This article considers a cinematic subgenre of "longing to connect" narratives that explore the theme of romantic connection in the internet age. The release and success of Her (Spike Jonze) and Noah(Patrick Cederberg and Walter Woodman) contemporaneously in 2013, which both romance disembodiment, suggest a tipping point in the circulation of works that index attitudes about the complex affective structures of digital sociality. Pairing Lauren Berlant's notion of "cruel optimism" with Eva Ilouz's discussion of "emotional capitalism," this essay offers a comparative reading of Her and Noah alongside two earlier works, You've Got Mail and I Love Alaska, to interrogate cinema's potential, and potentially unique capability, to intervene in fantasies of computer-mediated love.
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Research Article| September 01 2014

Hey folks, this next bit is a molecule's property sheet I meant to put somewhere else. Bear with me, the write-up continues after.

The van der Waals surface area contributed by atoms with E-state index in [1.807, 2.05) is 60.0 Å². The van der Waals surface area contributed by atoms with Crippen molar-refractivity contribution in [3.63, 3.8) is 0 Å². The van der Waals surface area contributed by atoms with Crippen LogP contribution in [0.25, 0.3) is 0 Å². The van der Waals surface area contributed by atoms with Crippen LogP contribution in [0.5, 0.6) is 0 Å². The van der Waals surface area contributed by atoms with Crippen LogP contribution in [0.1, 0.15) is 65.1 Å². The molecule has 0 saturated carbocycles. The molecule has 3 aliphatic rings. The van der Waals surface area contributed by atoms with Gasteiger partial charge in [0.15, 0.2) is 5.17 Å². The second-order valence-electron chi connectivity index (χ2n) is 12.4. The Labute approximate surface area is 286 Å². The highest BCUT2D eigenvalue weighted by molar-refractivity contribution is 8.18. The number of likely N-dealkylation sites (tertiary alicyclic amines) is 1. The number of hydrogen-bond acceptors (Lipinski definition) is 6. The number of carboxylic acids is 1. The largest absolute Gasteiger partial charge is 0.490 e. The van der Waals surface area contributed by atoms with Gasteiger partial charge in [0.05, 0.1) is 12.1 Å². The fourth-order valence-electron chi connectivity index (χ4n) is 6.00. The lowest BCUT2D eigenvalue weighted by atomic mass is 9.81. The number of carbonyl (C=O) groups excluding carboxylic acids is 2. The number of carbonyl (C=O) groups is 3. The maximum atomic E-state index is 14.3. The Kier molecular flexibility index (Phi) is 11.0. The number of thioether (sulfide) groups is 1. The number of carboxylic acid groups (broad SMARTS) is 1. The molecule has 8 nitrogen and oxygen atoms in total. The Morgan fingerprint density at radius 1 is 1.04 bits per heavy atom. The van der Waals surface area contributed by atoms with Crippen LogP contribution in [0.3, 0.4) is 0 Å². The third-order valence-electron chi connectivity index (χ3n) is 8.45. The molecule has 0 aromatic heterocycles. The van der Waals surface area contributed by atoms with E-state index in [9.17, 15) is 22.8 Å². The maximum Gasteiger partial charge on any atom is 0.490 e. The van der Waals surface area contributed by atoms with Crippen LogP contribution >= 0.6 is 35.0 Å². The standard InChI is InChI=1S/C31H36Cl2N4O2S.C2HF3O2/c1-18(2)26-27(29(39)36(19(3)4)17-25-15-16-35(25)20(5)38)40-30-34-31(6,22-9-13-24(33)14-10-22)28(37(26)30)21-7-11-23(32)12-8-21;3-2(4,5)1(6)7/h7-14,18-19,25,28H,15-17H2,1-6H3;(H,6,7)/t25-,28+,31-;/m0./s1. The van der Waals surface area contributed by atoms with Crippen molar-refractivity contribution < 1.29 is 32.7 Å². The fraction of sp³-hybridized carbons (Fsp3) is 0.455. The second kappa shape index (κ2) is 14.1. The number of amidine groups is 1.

LONGING TO CONNECT: CINEMA'S YEAR OF OS ROMANCE
Jeff Scheible is an Assistant Professor of Cinema Studies at SUNY Purchase. His book, Digital Shift: The Cultural Logic of Punctuation, is forthcoming from University of Minnesota Press.
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Film Quarterly (2014) 68 (1): 22–31.
Jeff Scheible; LONGING TO CONNECT: CINEMA'S YEAR OF OS ROMANCE. Film Quarterly 1 September 2014; 68 (1): 22–31. doi: https://doi.org/10.1525/fq.2014.68.1.22
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